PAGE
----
Across Derbyshire there have been more 70,000 vaccinations—70,332, according to the latest data I have, as of 17 January. Derbyshire has vaccinated 65% of its over-80s, which is almost exactly the national average of 67%. Derbyshire is doing a great job; I congratulate those in the NHS in Derbyshire, and thank them for their efforts and their work. There is still a lot further to go, but almost two thirds of Derbyshire’s over-80s have been vaccinated. We have to keep at it and keep working hard to make sure that all the vulnerable are protected, and then move on to the rest of us.
After questioning the Prime Minister last week, I am delighted that the first community pharmacies are now taking part in the vaccine roll-out, but just a few hundred of approximately 11,000 community pharmacies just does not seem enough—it is a tiny proportion, leaving vast potential untapped. Will the Secretary of State commit to ensuring that all General Pharmaceutical Council-registered technicians will be allowed to administer vaccines, so that they are available where they are most needed, on every high street, in every community such as mine in east Hull? Witham pharmacy is ready and willing to start vaccinating now—let us get on with it.
At heart, I agree with the instincts of the hon. Gentleman. The challenge is that we need to do this at scale. As supply is the rate-limiting factor, it is very important that any vaccination site can get enough people through to be able to use the vaccine in time—we do not want to leave stocks in the fridge. Pharmacists are experienced at vaccinating and pharmacy technicians can vaccinate, and they are a very important part of the programme. With pharmacies, we have started with the bigger sites that are able to achieve a higher throughput. It is because supply is the rate-limiting factor that we need to make sure that all supply is used up quickly from the point at which it is distributed. That is why we have taken that approach. I am thrilled that so many pharmacies are now coming on stream; there is lots more to do.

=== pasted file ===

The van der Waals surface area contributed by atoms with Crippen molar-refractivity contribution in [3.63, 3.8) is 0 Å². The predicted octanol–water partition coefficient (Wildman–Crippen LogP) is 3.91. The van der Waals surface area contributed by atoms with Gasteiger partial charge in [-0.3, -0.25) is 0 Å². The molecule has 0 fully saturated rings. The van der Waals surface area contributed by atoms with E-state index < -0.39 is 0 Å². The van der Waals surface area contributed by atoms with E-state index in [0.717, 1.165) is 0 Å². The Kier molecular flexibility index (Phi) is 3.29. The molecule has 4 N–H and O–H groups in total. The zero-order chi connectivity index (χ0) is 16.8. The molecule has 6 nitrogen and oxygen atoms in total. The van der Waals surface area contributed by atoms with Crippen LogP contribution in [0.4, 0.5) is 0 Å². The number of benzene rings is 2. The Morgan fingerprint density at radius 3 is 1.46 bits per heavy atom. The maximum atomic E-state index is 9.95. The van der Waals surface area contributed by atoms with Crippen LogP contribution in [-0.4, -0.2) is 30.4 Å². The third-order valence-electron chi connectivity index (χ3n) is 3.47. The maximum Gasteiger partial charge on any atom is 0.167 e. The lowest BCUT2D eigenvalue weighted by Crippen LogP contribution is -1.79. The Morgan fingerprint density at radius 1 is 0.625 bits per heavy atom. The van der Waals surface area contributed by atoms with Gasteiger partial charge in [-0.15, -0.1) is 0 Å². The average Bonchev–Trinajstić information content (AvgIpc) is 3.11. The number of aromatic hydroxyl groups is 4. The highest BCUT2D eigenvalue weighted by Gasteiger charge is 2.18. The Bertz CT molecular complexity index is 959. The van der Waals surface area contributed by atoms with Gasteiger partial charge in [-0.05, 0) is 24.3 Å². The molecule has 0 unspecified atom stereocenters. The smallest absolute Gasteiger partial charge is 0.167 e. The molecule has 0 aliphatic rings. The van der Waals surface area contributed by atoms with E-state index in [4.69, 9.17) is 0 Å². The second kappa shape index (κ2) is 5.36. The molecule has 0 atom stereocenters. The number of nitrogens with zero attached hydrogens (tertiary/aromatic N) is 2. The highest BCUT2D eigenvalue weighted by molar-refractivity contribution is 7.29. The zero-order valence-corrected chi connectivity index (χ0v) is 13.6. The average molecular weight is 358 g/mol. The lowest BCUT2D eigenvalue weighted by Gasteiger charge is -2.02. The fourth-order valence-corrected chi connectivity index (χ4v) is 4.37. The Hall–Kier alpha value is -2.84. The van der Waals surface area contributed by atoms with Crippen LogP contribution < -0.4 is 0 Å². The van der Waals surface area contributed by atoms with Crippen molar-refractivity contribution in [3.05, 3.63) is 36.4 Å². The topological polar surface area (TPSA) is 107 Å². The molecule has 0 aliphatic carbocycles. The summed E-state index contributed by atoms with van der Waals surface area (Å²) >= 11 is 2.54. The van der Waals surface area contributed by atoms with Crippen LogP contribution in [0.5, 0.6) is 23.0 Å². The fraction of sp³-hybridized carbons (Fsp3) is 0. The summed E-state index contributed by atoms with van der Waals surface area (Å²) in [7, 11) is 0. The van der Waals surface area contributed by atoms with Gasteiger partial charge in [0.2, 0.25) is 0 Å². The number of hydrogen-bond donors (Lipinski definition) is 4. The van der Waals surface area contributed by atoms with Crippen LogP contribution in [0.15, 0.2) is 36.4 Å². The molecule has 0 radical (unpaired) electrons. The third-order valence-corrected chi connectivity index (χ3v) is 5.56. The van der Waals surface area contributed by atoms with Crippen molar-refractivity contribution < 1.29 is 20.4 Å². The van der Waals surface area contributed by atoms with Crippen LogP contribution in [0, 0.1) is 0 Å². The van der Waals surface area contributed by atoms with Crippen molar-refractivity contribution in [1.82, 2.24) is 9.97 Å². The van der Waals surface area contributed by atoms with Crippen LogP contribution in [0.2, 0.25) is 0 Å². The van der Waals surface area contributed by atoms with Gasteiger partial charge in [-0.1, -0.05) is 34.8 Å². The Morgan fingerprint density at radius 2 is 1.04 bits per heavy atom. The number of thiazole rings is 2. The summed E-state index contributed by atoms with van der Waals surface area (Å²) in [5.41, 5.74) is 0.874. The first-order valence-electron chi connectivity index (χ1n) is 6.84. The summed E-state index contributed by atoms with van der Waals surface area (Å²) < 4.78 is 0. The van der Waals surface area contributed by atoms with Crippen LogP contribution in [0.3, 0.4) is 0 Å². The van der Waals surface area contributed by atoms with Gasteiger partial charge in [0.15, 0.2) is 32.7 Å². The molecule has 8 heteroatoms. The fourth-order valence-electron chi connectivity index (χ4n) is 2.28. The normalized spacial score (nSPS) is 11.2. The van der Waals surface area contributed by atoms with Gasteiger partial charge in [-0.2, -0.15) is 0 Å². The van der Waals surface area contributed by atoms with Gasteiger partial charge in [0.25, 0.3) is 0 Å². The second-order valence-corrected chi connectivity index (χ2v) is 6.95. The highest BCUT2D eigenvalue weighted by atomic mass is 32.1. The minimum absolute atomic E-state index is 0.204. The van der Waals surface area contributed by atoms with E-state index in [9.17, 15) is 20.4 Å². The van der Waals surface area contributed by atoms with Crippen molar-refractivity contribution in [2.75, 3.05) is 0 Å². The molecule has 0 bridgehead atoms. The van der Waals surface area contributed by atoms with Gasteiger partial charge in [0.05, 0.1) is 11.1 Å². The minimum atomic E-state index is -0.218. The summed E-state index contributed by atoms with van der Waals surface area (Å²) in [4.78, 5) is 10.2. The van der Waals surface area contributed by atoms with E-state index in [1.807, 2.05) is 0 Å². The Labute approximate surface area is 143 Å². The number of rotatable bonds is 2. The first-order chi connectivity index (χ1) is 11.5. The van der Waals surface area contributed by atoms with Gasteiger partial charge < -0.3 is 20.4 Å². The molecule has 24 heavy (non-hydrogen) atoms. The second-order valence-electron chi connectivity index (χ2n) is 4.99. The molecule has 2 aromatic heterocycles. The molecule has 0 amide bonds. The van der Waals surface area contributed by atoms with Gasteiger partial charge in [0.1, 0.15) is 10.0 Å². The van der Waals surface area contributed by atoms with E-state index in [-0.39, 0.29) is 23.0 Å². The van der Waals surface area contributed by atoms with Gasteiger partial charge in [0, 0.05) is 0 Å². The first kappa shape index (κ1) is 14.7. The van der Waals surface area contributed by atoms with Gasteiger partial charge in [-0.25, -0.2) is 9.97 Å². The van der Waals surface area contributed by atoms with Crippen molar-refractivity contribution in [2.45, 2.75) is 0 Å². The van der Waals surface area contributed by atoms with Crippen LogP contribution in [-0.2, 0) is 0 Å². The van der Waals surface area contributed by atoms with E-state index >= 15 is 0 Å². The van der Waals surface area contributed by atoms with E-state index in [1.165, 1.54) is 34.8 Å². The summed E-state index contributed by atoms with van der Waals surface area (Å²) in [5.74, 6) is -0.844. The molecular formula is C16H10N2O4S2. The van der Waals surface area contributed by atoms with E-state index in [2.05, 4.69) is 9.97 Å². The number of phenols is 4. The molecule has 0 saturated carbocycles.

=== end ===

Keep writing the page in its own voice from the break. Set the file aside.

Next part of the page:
I volunteered in one of the brilliant vaccination hubs in Ashfield and there is one thing that we are not short of: people turning up every single day to get the vaccine. We need more capacity, to win the war quicker and save more lives, so will my right hon. Friend please tell me what he is doing to ensure that the people of Ashfield and Eastwood get their vaccination as soon as possible?
I am delighted that my hon. Friend is volunteering in a vaccination centre; that is terrific. This is a big national effort, and he is playing his part. Some 49,000 vaccinations had been done in Nottinghamshire as of 17 January. Clearly we still have to do more, but we are making very significant progress. As I said, the rate-limiting factor is the amount of supply that we get into the country, rather than, for instance, the enthusiasm of GPs in the NHS or, indeed, the number of volunteers who have stepped forward such as my hon. Friend.
A constituent of mine, Mr Clive Tombs, recently reached out to me regarding the crisis facing the London ambulance service. He told me that no one he knows in the service has had a vaccine, despite their being on the frontline of exposure to the virus. At the same time, we have seen pictures of ambulances lined up for hours waiting to get into A&E departments. Clive suggested that, with some co-ordination from the Department, arrangements could be made for ambulance staff to receive vaccines from hospitals while they are waiting in the queue—if there is a surplus and to prevent wastage. Has the Secretary of State considered that possibility? Does he agree that that is a humble suggestion from Clive when, in fact, frontline ambulance staff should be prioritised for the vaccine?
Frontline ambulance staff absolutely are and should be prioritised for the vaccine. They are in category 2, and we have to make sure that that happens. I will take away Clive’s idea, work on it and get back to the hon. Lady to see what progress we can make.
I welcome the opening of vaccination centres across the country, including one imminently at the Kassam stadium in Oxford, but at a meeting that I attended last night of community leaders in Oxfordshire, no one had an idea of when the vaccine centre at Harwell would become operational. Could the Secretary of State oblige?
[Inaudible.] the date when it will open. There is a huge amount of investment going into Harwell to make sure that we have cutting-edge vaccination manufacturing facilities for the future. The project is being led by my right hon. Friend the Secretary of State for Business, Energy and Industrial Strategy, so I will write to my hon. Friend with all the details.